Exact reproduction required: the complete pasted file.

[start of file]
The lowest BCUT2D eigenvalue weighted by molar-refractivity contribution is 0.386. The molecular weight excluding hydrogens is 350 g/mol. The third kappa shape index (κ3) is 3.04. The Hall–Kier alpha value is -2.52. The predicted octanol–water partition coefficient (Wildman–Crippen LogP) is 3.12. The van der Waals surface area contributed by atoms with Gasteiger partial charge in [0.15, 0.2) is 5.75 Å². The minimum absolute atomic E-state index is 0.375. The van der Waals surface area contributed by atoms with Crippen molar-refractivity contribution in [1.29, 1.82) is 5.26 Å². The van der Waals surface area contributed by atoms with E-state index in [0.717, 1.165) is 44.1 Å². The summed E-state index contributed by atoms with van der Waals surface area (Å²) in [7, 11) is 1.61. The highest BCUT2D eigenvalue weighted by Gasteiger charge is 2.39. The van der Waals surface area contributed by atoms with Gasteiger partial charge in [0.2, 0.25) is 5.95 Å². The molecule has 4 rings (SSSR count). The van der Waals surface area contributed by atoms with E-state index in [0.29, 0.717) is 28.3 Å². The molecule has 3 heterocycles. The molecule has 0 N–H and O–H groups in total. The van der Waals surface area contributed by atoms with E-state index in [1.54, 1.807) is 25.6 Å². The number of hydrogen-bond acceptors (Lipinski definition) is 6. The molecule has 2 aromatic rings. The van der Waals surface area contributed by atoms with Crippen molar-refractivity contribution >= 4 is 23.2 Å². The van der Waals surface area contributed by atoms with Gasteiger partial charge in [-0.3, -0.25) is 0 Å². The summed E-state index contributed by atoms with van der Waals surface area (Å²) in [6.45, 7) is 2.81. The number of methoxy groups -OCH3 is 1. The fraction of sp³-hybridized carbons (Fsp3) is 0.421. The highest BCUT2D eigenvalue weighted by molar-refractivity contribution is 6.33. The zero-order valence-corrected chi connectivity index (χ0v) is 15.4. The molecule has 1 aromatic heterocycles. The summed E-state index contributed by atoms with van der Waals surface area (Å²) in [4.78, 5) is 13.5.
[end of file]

The lowest BCUT2D eigenvalue weighted by molar-refractivity contribution is 0.386. The molecular weight excluding hydrogens is 350 g/mol. The third kappa shape index (κ3) is 3.04. The Hall–Kier alpha value is -2.52. The predicted octanol–water partition coefficient (Wildman–Crippen LogP) is 3.12. The van der Waals surface area contributed by atoms with Gasteiger partial charge in [0.15, 0.2) is 5.75 Å². The minimum absolute atomic E-state index is 0.375. The van der Waals surface area contributed by atoms with Crippen molar-refractivity contribution in [1.29, 1.82) is 5.26 Å². The van der Waals surface area contributed by atoms with E-state index in [0.717, 1.165) is 44.1 Å². The summed E-state index contributed by atoms with van der Waals surface area (Å²) in [7, 11) is 1.61. The highest BCUT2D eigenvalue weighted by Gasteiger charge is 2.39. The van der Waals surface area contributed by atoms with Gasteiger partial charge in [0.2, 0.25) is 5.95 Å². The molecule has 4 rings (SSSR count). The van der Waals surface area contributed by atoms with E-state index in [0.29, 0.717) is 28.3 Å². The molecule has 3 heterocycles. The molecule has 0 N–H and O–H groups in total. The van der Waals surface area contributed by atoms with E-state index in [1.54, 1.807) is 25.6 Å². The number of hydrogen-bond acceptors (Lipinski definition) is 6. The molecule has 2 aromatic rings. The van der Waals surface area contributed by atoms with Crippen molar-refractivity contribution >= 4 is 23.2 Å². The van der Waals surface area contributed by atoms with Gasteiger partial charge in [-0.3, -0.25) is 0 Å². The summed E-state index contributed by atoms with van der Waals surface area (Å²) in [6.45, 7) is 2.81. The number of methoxy groups -OCH3 is 1. The fraction of sp³-hybridized carbons (Fsp3) is 0.421. The highest BCUT2D eigenvalue weighted by molar-refractivity contribution is 6.33. The zero-order valence-corrected chi connectivity index (χ0v) is 15.4. The molecule has 1 aromatic heterocycles. The summed E-state index contributed by atoms with van der Waals surface area (Å²) in [4.78, 5) is 13.5.